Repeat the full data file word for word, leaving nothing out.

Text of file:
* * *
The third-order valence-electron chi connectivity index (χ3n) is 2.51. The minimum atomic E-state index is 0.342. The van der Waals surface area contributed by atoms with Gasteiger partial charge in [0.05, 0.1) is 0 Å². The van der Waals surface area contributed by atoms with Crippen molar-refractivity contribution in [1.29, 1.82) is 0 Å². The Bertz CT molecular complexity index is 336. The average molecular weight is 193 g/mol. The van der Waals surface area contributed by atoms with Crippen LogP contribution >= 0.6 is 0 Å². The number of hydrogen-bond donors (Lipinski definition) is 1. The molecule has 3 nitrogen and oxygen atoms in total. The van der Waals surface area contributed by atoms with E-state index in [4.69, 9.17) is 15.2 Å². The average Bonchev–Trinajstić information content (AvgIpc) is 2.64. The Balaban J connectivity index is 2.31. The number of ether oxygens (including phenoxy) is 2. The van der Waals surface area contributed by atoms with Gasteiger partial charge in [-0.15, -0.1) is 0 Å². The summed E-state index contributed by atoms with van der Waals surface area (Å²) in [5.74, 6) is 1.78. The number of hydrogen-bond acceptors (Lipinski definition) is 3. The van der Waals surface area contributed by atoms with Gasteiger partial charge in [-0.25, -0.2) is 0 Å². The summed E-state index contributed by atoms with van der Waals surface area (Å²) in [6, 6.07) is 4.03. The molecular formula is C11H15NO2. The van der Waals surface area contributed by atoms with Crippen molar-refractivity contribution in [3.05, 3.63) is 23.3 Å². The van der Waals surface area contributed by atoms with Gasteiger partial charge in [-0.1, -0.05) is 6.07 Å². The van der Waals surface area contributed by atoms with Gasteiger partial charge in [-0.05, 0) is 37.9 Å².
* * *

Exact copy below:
The third-order valence-electron chi connectivity index (χ3n) is 2.51. The minimum atomic E-state index is 0.342. The van der Waals surface area contributed by atoms with Gasteiger partial charge in [0.05, 0.1) is 0 Å². The van der Waals surface area contributed by atoms with Crippen molar-refractivity contribution in [1.29, 1.82) is 0 Å². The Bertz CT molecular complexity index is 336. The average molecular weight is 193 g/mol. The van der Waals surface area contributed by atoms with Crippen LogP contribution >= 0.6 is 0 Å². The number of hydrogen-bond donors (Lipinski definition) is 1. The molecule has 3 nitrogen and oxygen atoms in total. The van der Waals surface area contributed by atoms with E-state index in [4.69, 9.17) is 15.2 Å². The average Bonchev–Trinajstić information content (AvgIpc) is 2.64. The Balaban J connectivity index is 2.31. The number of ether oxygens (including phenoxy) is 2. The van der Waals surface area contributed by atoms with Gasteiger partial charge in [-0.15, -0.1) is 0 Å². The summed E-state index contributed by atoms with van der Waals surface area (Å²) in [5.74, 6) is 1.78. The number of hydrogen-bond acceptors (Lipinski definition) is 3. The van der Waals surface area contributed by atoms with Gasteiger partial charge in [-0.25, -0.2) is 0 Å². The summed E-state index contributed by atoms with van der Waals surface area (Å²) in [6, 6.07) is 4.03. The molecular formula is C11H15NO2. The van der Waals surface area contributed by atoms with Crippen molar-refractivity contribution in [3.05, 3.63) is 23.3 Å². The van der Waals surface area contributed by atoms with Gasteiger partial charge in [-0.1, -0.05) is 6.07 Å². The van der Waals surface area contributed by atoms with Gasteiger partial charge in [-0.05, 0) is 37.9 Å².